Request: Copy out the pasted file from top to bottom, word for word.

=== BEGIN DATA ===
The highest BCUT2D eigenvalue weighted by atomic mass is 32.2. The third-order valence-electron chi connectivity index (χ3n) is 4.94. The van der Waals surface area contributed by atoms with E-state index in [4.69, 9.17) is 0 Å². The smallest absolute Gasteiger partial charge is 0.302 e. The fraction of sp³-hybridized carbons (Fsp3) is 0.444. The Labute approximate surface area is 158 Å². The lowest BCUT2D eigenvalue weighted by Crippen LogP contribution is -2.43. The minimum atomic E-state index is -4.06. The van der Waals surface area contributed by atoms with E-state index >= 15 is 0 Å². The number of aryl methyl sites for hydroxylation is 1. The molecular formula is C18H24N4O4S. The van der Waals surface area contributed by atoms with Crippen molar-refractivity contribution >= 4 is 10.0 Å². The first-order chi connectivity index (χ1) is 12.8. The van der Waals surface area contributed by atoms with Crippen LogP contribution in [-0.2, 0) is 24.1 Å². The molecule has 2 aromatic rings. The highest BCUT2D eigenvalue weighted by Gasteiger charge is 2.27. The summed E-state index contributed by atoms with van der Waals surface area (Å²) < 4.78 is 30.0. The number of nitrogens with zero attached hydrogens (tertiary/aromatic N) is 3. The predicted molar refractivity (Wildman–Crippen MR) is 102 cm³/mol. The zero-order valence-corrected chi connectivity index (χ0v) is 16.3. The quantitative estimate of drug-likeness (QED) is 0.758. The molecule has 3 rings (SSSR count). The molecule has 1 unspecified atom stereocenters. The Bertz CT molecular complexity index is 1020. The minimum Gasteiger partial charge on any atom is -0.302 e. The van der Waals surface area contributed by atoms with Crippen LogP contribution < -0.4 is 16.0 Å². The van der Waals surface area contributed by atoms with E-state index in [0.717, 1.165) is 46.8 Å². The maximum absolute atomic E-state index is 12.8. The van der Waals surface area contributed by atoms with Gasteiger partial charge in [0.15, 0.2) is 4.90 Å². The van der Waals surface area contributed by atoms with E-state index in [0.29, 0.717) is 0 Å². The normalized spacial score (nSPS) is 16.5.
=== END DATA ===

The highest BCUT2D eigenvalue weighted by atomic mass is 32.2. The third-order valence-electron chi connectivity index (χ3n) is 4.94. The van der Waals surface area contributed by atoms with E-state index in [4.69, 9.17) is 0 Å². The smallest absolute Gasteiger partial charge is 0.302 e. The fraction of sp³-hybridized carbons (Fsp3) is 0.444. The Labute approximate surface area is 158 Å². The lowest BCUT2D eigenvalue weighted by Crippen LogP contribution is -2.43. The minimum atomic E-state index is -4.06. The van der Waals surface area contributed by atoms with E-state index >= 15 is 0 Å². The number of aryl methyl sites for hydroxylation is 1. The molecular formula is C18H24N4O4S. The van der Waals surface area contributed by atoms with Crippen molar-refractivity contribution >= 4 is 10.0 Å². The first-order chi connectivity index (χ1) is 12.8. The van der Waals surface area contributed by atoms with Crippen LogP contribution in [-0.2, 0) is 24.1 Å². The molecule has 2 aromatic rings. The highest BCUT2D eigenvalue weighted by Gasteiger charge is 2.27. The summed E-state index contributed by atoms with van der Waals surface area (Å²) < 4.78 is 30.0. The number of nitrogens with zero attached hydrogens (tertiary/aromatic N) is 3. The predicted molar refractivity (Wildman–Crippen MR) is 102 cm³/mol. The zero-order valence-corrected chi connectivity index (χ0v) is 16.3. The quantitative estimate of drug-likeness (QED) is 0.758. The molecule has 3 rings (SSSR count). The molecule has 1 unspecified atom stereocenters. The Bertz CT molecular complexity index is 1020. The minimum Gasteiger partial charge on any atom is -0.302 e. The van der Waals surface area contributed by atoms with Crippen LogP contribution < -0.4 is 16.0 Å². The van der Waals surface area contributed by atoms with E-state index in [0.717, 1.165) is 46.8 Å². The maximum absolute atomic E-state index is 12.8. The van der Waals surface area contributed by atoms with Gasteiger partial charge in [0.15, 0.2) is 4.90 Å². The van der Waals surface area contributed by atoms with E-state index in [0.29, 0.717) is 0 Å². The normalized spacial score (nSPS) is 16.5.